I also watched Drinking Buddies and was unimpressed. Olivia Wilde and Anna Kendrick are great; they deserve more to do than this.

January 5, 2014 | Unregistered CommenterSuzanne

I've been under the weather and on the sofa all weekend so it has been a heavy viewing time.

Far From the Madding Crowd-Overlong but gorgeously shot and how can you argue with a cast that includes Julie Christie, Alan Bates and Terence Stamp all at their most beautiful along with Peter Finch. Looking forward to the new version with Carey Mulligan and Matthias Schoenaerts to see how it compares.

Love, Marilyn-Documentary with a huge group of famous actors including Viola Davis(yea!) reading MM's letters. Interesting in concept, flawed in execution.

Will Success Spoil Rock Hunter?-Daffy with some pointed jabs at both advertising and blind fandom. Tony Randall was fun and Jayne Mansfield a walking, talking cartoon but with a good sense of comedy.

The Loved One-Super black comedy that was right when it was advertised as the motion picture with something to offend everyone. I didn't hate it but it was a one and done for me.

The Unknown-Super but bizarre silent with Lon Chaney and Joan Crawford all about a circus performer (Joan) with an aversion to being touched and the armless man (Chaney) with a secret that loves her.

The Reluctant Debutante-One of a kind talent Kay Kendall in a lighter than air confection along with Rex Harrison, Angela Lansbury, Sandra Dee and John Saxon directed by Vincente Minnelli. Very funny overall with Kay hysterical, hard to believe she was dying while it was being made.

Undercover Maisie-I'm a sucker for Ann Sothern and TCM has been running the Maisie series for the last ten weeks every Saturday. This was the last one and they were all strictly B's, some better than others of course, but Ann made them worth watching.

Tear Gas Squad-A 1940 police musical!! whose only distinction was that it didn't actually contain a tear gas squad! As dumb as it sounds, but at least Dennis Morgan could sing.

CMG-I concur with your evaluation of Bells Are Ringing, but my God Judy Holliday was such a unique talent. If you've never seen them I highly recommend The Marrying Kind and especially The Solid Gold Cadillac.

January 5, 2014 | Unregistered Commenterjoel6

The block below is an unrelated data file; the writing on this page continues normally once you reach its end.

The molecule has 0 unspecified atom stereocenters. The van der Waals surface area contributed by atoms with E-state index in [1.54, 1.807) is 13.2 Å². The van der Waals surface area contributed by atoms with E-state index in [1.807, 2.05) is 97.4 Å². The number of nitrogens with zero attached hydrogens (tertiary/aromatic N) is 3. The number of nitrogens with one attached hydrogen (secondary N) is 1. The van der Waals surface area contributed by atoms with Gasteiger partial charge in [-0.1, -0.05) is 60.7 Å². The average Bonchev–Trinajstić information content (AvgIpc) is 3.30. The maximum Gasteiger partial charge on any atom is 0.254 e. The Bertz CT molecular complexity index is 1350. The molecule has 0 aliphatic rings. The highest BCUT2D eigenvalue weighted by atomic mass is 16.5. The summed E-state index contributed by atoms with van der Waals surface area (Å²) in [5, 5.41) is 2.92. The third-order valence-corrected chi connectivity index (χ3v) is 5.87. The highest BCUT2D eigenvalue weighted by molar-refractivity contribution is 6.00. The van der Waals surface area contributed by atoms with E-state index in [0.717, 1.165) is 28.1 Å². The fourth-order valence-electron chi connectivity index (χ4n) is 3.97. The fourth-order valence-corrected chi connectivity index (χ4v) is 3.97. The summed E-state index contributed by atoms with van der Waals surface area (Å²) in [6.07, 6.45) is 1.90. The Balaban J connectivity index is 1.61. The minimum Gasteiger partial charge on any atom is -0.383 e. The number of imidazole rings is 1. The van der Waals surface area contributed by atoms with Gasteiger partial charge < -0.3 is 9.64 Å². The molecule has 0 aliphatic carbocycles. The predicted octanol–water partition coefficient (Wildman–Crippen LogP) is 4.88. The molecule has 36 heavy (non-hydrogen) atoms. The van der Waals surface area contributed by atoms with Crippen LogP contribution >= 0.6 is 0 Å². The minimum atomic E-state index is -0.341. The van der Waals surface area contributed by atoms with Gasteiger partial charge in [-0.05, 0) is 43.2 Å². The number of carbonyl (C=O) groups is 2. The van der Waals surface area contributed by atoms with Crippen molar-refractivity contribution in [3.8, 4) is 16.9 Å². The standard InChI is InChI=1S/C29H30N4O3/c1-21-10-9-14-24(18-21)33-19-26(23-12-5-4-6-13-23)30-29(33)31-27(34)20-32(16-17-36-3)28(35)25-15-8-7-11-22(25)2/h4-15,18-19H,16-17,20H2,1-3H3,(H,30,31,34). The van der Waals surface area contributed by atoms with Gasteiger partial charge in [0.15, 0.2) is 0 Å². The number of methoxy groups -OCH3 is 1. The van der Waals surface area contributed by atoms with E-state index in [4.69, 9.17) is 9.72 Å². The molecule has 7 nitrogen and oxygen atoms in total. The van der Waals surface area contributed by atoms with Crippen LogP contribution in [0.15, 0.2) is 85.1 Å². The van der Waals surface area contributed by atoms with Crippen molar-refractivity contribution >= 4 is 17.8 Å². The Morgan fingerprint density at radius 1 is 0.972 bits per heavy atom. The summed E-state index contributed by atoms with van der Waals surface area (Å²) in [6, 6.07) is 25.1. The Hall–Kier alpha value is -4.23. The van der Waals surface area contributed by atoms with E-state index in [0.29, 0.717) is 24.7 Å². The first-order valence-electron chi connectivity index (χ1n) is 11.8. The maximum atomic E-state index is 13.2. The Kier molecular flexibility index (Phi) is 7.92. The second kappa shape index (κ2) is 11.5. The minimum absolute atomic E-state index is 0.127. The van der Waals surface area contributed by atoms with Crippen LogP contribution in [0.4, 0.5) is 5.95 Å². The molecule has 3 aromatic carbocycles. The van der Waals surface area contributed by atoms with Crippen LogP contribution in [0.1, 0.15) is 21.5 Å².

Living in the Bay Area, I've already seen MOST of the December musts, but the blow of this January is cushioned for me by the return of some of my favorite television shows (Archer, Community, Justified, and Sherlock) as well as the premiere of one that looks very promising looking indeed in HBO's True Detective.

January 5, 2014 | Unregistered CommenterDevin D

Although we managed to see Her and American Hustle before New Years, the weather has been so cold that we've only seen wide releases at the local cinema. Which is why I've seen 47 Ronin twice.

47 Ronin is actually a pretty good movie. The first time I saw it, the theatre had the film adjusted so the images were crisp, and the colors eye-popping. It has the most sumptuous costumes I've seen all year. The second time I saw it, even the pre-show ads were dingy and unfocused. It was like looking at it through a layer of dirty water.

For those of you who haven't seen it, it is NOT a story of a white savior saving an indigenous population. There are two leads, a "pure blood" Japanese, 0-Ishii, and a "half blood" played by Keanu Reeves, who is of mixed ethnicity.

Japan has one of the most homogeneous populations in the world. Unfortunately, racial unity is accompanied by racial prejudice. In this film, which is concerned about the nature of heroism, the hero O-Ishii shows that part of being a hero is discarding the racial prejudices of your time, and judging a person on their actions and qualities. Also that "honor" includes being honorable to the women in your life.

So if a fictitious minor subplot is grafted onto the story that will be seen by adolescents internationally, that stresses that heroes aren't prejudiced or cruel to women, I'm all for it.

January 5, 2014 | Unregistered Commenteradri

Watched a French film from last year, Grand Central. Quite liked it! Rebecca Zlotowski is only a second-time director but it's a confident blend of tones and influences--it feels equal parts classic Hollywood genre picture and modern French realism. Kind of Audiardesque in that regard. The script is slight, but it looks gorgeous, and I feel like I never get to say this about something that's not a mega-huge action film ala Gravity, but it has an impeccable sound design. A couple of big French stars in it, but it's clearly the director's show.